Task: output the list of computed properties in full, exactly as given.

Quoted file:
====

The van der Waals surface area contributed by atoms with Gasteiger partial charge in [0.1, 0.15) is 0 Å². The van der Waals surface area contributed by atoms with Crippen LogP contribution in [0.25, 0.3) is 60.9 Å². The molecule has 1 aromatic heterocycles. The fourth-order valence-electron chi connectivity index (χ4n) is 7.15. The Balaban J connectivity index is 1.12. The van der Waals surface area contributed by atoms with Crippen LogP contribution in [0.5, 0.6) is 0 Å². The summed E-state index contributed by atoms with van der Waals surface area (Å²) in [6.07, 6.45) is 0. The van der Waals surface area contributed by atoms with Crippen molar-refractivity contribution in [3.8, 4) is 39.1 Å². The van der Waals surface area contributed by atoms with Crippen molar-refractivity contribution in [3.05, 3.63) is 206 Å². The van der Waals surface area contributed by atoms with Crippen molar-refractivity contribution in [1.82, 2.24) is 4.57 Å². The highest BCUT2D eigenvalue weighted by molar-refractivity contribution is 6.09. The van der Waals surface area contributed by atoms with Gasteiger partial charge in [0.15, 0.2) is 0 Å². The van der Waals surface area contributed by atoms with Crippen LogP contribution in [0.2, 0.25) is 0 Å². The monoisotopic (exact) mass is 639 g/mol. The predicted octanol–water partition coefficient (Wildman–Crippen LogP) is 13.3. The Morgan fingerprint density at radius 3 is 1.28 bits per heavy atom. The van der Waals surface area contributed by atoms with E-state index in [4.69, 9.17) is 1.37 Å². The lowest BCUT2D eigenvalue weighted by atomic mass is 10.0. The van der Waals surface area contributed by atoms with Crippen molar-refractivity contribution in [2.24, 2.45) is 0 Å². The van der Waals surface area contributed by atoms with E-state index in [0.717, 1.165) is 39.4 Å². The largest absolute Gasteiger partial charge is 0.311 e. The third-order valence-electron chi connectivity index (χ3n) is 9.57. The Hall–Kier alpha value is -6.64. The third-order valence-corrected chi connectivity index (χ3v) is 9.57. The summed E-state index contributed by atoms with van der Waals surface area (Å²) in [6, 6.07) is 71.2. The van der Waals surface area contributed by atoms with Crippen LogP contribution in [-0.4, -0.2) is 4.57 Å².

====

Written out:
The van der Waals surface area contributed by atoms with Gasteiger partial charge in [0.1, 0.15) is 0 Å². The van der Waals surface area contributed by atoms with Crippen LogP contribution in [0.25, 0.3) is 60.9 Å². The molecule has 1 aromatic heterocycles. The fourth-order valence-electron chi connectivity index (χ4n) is 7.15. The Balaban J connectivity index is 1.12. The van der Waals surface area contributed by atoms with Crippen LogP contribution in [0.5, 0.6) is 0 Å². The summed E-state index contributed by atoms with van der Waals surface area (Å²) in [6.07, 6.45) is 0. The van der Waals surface area contributed by atoms with Crippen molar-refractivity contribution in [3.8, 4) is 39.1 Å². The van der Waals surface area contributed by atoms with Crippen molar-refractivity contribution in [3.05, 3.63) is 206 Å². The van der Waals surface area contributed by atoms with Crippen molar-refractivity contribution in [1.82, 2.24) is 4.57 Å². The highest BCUT2D eigenvalue weighted by molar-refractivity contribution is 6.09. The van der Waals surface area contributed by atoms with Gasteiger partial charge in [0.15, 0.2) is 0 Å². The van der Waals surface area contributed by atoms with Crippen LogP contribution in [0.2, 0.25) is 0 Å². The monoisotopic (exact) mass is 639 g/mol. The predicted octanol–water partition coefficient (Wildman–Crippen LogP) is 13.3. The Morgan fingerprint density at radius 3 is 1.28 bits per heavy atom. The van der Waals surface area contributed by atoms with E-state index in [4.69, 9.17) is 1.37 Å². The lowest BCUT2D eigenvalue weighted by atomic mass is 10.0. The van der Waals surface area contributed by atoms with Crippen molar-refractivity contribution in [2.24, 2.45) is 0 Å². The van der Waals surface area contributed by atoms with E-state index in [0.717, 1.165) is 39.4 Å². The largest absolute Gasteiger partial charge is 0.311 e. The third-order valence-electron chi connectivity index (χ3n) is 9.57. The Hall–Kier alpha value is -6.64. The third-order valence-corrected chi connectivity index (χ3v) is 9.57. The summed E-state index contributed by atoms with van der Waals surface area (Å²) in [6, 6.07) is 71.2. The van der Waals surface area contributed by atoms with Crippen LogP contribution in [-0.4, -0.2) is 4.57 Å².